The same day, Prime Minister Hichem Mechichi dismissed the governor of Kasserine in addition to the head of the Sbeitla delegation [mu’tamdiyya] and two local security officials, including the head of municipal police in Sbeitla, who was detained by a court decision following the opening of an investigation for premediated murder. The tragic event led to confusion about whether the municipal police was under the authority of the municipality or the governorate and whether any reform was possible for municipal police forces.
Municipalities’ Lack of Authority
The statements from municipal officials in Sbeitla indicate that, while the municipality took the decision to demolish the buildings, it was unaware of the actual timing and the manner of enforcement undertaken by the municipal police. According to the Law no. 59 of August 14,2006, still regulating the relations of the municipal police force,municipalities do not supervise the municipal police force, which is under the guidance of the Ministry of Interior. While municipal councils may decide to demolish illegal buildings [Article 258 of the Code of Local Collectives], municipalities lack the authority to ensure that its decisions are enforced or executed in a manner appropriate for the community. Calls to change this and put municipalities in charge of municipal police forces has been a part of public discussion in recent years. However, such initiatives prompted swift opposition by the Municipal Police Force Staff Union. The 2018 Code of Local Collectives, the first comprehensive framework to outline how local government bodies are supposed to work, does not include any clause regarding the municipal police force, and the government has not passed the executive instructions pertaining to relations between municipalities and central authorities yet. The 2018 code discusses the “Environmental Police” as an enforcement mechanism under the control of municipalities. However, the responsibilities and enforcement powers of the Environmental Police are left ambiguous. As a result, the municipal police remain the only feasible tool that municipalities may request for enforcing regulations, such as demolishing illegal buildings.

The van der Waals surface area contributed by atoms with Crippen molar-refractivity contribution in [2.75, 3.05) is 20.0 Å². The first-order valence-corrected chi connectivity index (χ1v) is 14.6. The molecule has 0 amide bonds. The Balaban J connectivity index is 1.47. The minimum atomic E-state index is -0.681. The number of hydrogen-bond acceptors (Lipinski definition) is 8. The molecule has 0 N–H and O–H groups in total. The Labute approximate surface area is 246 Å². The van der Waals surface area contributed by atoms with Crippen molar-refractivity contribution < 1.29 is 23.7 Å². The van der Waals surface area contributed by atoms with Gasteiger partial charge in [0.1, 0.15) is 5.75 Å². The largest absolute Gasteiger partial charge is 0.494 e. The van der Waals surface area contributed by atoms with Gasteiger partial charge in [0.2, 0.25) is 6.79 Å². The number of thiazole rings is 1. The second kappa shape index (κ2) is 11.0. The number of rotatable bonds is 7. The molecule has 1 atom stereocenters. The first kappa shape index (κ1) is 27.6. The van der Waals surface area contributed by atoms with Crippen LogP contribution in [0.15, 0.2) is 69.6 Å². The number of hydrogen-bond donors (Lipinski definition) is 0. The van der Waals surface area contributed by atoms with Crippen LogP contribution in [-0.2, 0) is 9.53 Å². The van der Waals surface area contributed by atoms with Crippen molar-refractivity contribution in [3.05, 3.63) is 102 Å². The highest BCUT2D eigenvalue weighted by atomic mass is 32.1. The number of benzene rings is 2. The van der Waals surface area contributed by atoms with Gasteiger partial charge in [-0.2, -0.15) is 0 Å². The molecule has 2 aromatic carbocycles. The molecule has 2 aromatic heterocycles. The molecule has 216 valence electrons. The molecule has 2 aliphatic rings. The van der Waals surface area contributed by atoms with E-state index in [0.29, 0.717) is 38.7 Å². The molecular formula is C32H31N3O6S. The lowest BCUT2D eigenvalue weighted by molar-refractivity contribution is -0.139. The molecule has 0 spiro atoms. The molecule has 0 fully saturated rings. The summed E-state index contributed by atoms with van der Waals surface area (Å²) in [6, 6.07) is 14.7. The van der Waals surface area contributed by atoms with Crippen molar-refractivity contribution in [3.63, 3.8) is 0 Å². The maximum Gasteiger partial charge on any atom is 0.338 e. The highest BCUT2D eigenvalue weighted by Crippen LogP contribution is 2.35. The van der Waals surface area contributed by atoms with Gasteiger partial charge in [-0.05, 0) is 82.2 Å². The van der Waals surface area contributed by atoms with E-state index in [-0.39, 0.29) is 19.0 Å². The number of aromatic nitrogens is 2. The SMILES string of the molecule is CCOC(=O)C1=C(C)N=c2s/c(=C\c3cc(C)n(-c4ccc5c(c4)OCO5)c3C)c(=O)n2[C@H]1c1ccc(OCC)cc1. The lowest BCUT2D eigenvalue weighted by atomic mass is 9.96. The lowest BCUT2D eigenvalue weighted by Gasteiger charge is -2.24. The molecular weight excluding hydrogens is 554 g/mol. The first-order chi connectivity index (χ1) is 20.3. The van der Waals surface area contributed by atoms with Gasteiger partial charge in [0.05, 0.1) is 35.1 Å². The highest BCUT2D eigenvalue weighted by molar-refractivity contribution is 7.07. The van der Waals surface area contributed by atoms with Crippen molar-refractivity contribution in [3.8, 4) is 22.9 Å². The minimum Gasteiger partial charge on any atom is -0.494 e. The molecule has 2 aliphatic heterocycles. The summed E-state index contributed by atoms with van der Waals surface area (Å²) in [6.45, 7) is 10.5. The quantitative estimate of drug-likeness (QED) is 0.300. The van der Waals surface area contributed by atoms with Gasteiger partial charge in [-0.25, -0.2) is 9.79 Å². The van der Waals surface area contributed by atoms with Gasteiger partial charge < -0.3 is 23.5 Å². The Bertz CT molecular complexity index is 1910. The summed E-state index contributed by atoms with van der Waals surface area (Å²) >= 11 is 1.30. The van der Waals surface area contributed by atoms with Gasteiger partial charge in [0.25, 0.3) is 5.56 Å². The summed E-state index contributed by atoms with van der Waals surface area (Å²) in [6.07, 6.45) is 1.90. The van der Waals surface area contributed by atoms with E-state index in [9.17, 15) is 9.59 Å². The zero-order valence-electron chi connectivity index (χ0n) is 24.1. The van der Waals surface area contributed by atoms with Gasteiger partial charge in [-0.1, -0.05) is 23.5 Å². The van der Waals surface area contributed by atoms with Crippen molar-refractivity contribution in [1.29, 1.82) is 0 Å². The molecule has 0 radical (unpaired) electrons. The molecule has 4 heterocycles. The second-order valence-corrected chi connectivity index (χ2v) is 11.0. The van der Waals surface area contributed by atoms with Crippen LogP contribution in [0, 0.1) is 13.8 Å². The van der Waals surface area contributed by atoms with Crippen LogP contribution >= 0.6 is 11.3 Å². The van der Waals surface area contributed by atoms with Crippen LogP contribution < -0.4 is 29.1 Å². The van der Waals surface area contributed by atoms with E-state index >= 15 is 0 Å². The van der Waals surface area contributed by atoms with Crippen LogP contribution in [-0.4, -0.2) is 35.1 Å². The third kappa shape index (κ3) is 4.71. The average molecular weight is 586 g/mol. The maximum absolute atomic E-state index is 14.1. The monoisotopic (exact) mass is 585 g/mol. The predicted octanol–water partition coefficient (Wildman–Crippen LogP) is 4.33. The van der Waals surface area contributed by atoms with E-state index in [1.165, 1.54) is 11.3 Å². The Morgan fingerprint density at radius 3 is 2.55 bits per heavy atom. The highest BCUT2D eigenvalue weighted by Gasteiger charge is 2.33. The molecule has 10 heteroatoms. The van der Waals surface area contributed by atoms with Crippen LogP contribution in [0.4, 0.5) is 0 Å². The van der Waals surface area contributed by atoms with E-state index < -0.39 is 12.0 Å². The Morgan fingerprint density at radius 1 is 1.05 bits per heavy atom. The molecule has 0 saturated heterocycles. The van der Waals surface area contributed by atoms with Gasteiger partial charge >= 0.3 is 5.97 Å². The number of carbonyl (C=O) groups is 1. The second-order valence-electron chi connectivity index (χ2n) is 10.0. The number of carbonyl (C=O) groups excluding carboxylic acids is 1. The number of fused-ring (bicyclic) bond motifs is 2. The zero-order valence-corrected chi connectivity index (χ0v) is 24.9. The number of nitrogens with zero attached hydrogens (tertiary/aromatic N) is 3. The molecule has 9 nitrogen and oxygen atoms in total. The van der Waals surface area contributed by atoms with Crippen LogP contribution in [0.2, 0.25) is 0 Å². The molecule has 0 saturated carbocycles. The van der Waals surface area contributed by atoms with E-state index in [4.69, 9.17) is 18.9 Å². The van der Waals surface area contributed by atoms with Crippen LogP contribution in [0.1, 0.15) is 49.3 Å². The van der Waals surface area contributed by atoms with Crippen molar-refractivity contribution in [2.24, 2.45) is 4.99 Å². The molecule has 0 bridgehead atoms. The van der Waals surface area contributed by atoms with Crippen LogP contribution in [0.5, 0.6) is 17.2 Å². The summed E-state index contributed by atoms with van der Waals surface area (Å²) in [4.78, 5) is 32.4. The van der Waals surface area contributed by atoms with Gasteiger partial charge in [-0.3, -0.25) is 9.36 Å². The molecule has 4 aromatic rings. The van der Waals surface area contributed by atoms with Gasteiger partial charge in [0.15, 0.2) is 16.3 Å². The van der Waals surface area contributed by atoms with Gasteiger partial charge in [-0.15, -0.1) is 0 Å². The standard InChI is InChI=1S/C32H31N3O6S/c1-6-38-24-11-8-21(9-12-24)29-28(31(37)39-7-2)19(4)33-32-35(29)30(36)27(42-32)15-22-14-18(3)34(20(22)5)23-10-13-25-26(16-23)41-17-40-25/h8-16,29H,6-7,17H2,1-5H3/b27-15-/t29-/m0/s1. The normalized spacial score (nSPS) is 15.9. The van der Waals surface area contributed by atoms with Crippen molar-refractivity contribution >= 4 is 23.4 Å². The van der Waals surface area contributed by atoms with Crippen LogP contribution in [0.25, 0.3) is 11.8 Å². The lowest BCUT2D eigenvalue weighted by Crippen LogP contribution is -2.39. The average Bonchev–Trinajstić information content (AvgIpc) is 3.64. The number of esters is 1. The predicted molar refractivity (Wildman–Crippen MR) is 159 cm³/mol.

Greater Accountability for Municipal Police Force